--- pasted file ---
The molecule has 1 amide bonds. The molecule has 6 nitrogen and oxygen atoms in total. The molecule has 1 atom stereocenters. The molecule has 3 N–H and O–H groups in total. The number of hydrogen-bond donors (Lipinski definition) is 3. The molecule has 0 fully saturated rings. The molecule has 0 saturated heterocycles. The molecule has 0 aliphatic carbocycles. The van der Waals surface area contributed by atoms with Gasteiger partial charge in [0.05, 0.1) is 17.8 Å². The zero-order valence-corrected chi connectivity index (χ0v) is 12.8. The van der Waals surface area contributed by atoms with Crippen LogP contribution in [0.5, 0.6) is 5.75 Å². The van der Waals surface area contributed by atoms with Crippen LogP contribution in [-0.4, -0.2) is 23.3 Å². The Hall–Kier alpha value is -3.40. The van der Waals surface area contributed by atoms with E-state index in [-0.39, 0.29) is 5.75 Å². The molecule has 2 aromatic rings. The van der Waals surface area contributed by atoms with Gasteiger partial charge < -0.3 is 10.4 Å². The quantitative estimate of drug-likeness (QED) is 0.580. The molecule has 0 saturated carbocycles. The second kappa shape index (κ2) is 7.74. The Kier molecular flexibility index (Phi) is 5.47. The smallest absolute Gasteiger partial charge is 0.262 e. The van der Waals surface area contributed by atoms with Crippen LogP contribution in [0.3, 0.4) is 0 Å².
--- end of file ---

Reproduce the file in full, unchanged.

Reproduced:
The molecule has 1 amide bonds. The molecule has 6 nitrogen and oxygen atoms in total. The molecule has 1 atom stereocenters. The molecule has 3 N–H and O–H groups in total. The number of hydrogen-bond donors (Lipinski definition) is 3. The molecule has 0 fully saturated rings. The molecule has 0 saturated heterocycles. The molecule has 0 aliphatic carbocycles. The van der Waals surface area contributed by atoms with Gasteiger partial charge in [0.05, 0.1) is 17.8 Å². The zero-order valence-corrected chi connectivity index (χ0v) is 12.8. The van der Waals surface area contributed by atoms with Crippen LogP contribution in [0.5, 0.6) is 5.75 Å². The van der Waals surface area contributed by atoms with Crippen LogP contribution in [-0.4, -0.2) is 23.3 Å². The Hall–Kier alpha value is -3.40. The van der Waals surface area contributed by atoms with E-state index in [-0.39, 0.29) is 5.75 Å². The molecule has 2 aromatic rings. The van der Waals surface area contributed by atoms with Gasteiger partial charge < -0.3 is 10.4 Å². The quantitative estimate of drug-likeness (QED) is 0.580. The molecule has 0 saturated carbocycles. The second kappa shape index (κ2) is 7.74. The Kier molecular flexibility index (Phi) is 5.47. The smallest absolute Gasteiger partial charge is 0.262 e. The van der Waals surface area contributed by atoms with Crippen LogP contribution in [0.3, 0.4) is 0 Å².